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Our view: The wars we didn't have to fight

 

 

It is doubtful that Josie Shumake was chosen to speak at Tuesday's meeting of the Columbus Rotary Club in deference to Thanksgiving. 

 

Although it was held two days before the holiday, Shumake did not mention Thanksgiving and there was no attempt to introduce her as the Thanksgiving week speaker. 

 

Yet on some levels, it seems entirely appropriate that Shumake was scheduled to speak this particular week. 

 

As Americans gather this week to give thanks to all of the blessings we have enjoyed, there will be many, many expressions of gratitude for the men and women who serve our country through military service. It is altogether fitting that we do so. 

 

Shumake is a reminder that not all who serve us on foreign soil are attached to the U.S. Military. Beginning in 1983 and continuing until her retirement in 2008, Shumake was one of 14,000 Americans who serve our country in the U.S. diplomatic corps in 265 embassies and consulates in 180 countries. 

 

The Columbus native emphasized the important role diplomacy plays in helping keep our country -- and other countries -- safe and prosperous. 

 

War is almost always the result of failed diplomacy. In that respect, for our war-weary country, effective diplomacy is more important than ever. 

 

It is comforting to know that, in our politically-charged nation -- where almost everything is viewed through the prism of politics -- there are at least some elements of public service that do not appear to function according to some rigid ideology.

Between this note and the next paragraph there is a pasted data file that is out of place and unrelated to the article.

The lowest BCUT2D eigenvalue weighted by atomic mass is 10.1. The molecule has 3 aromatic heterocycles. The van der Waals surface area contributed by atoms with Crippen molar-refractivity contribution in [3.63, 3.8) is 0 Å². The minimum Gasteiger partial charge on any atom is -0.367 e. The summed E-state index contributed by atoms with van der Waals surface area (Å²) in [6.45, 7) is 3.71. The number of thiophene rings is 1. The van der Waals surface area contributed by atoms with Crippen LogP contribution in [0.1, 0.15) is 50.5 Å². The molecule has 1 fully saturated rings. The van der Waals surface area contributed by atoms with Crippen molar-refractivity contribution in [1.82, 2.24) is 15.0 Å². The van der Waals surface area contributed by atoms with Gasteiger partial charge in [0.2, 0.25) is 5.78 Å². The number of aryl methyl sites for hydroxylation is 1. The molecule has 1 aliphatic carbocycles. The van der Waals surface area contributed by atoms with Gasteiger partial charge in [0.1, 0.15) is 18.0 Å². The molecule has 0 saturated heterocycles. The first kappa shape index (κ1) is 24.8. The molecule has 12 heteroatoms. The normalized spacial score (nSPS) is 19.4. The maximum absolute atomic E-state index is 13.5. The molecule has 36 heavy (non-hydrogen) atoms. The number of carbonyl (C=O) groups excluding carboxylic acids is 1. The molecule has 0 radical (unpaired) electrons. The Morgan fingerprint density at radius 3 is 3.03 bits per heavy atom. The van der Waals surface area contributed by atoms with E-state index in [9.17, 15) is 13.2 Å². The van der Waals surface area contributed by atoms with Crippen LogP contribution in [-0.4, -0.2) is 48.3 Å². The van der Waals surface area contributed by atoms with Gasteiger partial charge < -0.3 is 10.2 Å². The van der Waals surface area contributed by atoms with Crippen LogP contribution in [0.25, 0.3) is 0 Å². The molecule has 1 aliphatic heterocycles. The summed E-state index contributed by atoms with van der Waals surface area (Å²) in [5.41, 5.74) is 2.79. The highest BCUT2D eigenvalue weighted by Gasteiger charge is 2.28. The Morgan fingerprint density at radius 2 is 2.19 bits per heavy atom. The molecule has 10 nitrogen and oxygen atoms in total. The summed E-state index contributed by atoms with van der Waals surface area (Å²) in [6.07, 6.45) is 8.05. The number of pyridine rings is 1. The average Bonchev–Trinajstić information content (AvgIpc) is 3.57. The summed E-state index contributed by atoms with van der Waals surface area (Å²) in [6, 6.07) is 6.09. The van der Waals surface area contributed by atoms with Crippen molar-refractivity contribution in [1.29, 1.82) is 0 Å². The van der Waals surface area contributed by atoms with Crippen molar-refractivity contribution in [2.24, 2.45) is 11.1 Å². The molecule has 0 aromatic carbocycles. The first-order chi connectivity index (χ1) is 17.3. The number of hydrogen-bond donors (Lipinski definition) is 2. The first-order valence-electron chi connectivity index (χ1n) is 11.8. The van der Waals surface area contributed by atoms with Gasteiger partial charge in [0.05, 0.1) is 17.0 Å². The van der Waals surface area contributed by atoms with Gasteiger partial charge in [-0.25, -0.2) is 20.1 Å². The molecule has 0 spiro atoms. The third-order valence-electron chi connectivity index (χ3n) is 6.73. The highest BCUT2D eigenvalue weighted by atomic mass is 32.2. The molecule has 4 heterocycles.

"I think it's important to know that policy is made in Washington, but it is implemented in the foreign service,'' Shumake told the Rotarians. "What some might not understand is that foreign policy is generally stable from one administration to the next, whether it's Republican or Democrat. There is a stability there that is important. An administration may build on the policies of the previous administration or adjust the policies, but they are generally not dramatic changes." 

 

Certainly, the attack on the U.S. Embassy in Libya has become a political football, to some degree. 

 

Shumake's view, based on her 25 years in the foreign service, is that trying to gain political leverage based on what happened in Libya is demeaning to the men and women who serve in the diplomatic corps and, ultimately, unproductive. 

 

Her view: Find out what happened, learn from it, implement whatever changes are necessary to prevent similar tragedies. There is nothing partisan about that. 

 

Nor should there be. 

 

As we gather to remember all of our blessings, it would be appropriate to remember those thousands of rank-and-file foreign service workers who have dedicated their careers to promoting America's interests and the interests of humanity in countries large and small. 

 

So we thank them for all the wars we didn't have to fight. 

 

 

 

 

 

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